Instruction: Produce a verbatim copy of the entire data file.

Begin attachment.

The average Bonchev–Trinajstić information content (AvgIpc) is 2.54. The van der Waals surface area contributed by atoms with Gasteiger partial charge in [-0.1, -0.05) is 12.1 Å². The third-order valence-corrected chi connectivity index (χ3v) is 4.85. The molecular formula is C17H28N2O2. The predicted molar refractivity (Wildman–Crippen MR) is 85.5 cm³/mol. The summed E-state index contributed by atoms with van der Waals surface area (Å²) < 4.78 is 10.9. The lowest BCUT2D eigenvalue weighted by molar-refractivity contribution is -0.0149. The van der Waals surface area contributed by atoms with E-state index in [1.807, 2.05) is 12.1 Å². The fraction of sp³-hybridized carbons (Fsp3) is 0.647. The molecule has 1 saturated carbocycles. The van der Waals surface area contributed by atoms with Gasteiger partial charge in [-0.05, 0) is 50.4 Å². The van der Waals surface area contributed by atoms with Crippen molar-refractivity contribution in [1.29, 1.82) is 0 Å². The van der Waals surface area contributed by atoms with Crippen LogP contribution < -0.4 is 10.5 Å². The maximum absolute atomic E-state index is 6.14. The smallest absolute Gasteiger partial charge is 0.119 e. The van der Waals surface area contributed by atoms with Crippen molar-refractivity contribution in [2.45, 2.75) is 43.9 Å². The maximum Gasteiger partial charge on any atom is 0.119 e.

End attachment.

The average Bonchev–Trinajstić information content (AvgIpc) is 2.54. The van der Waals surface area contributed by atoms with Gasteiger partial charge in [-0.1, -0.05) is 12.1 Å². The third-order valence-corrected chi connectivity index (χ3v) is 4.85. The molecular formula is C17H28N2O2. The predicted molar refractivity (Wildman–Crippen MR) is 85.5 cm³/mol. The summed E-state index contributed by atoms with van der Waals surface area (Å²) < 4.78 is 10.9. The lowest BCUT2D eigenvalue weighted by molar-refractivity contribution is -0.0149. The van der Waals surface area contributed by atoms with E-state index in [1.807, 2.05) is 12.1 Å². The fraction of sp³-hybridized carbons (Fsp3) is 0.647. The molecule has 1 saturated carbocycles. The van der Waals surface area contributed by atoms with Gasteiger partial charge in [-0.05, 0) is 50.4 Å². The van der Waals surface area contributed by atoms with Crippen molar-refractivity contribution in [1.29, 1.82) is 0 Å². The van der Waals surface area contributed by atoms with Crippen LogP contribution < -0.4 is 10.5 Å². The maximum absolute atomic E-state index is 6.14. The smallest absolute Gasteiger partial charge is 0.119 e. The van der Waals surface area contributed by atoms with Crippen molar-refractivity contribution in [2.45, 2.75) is 43.9 Å². The maximum Gasteiger partial charge on any atom is 0.119 e.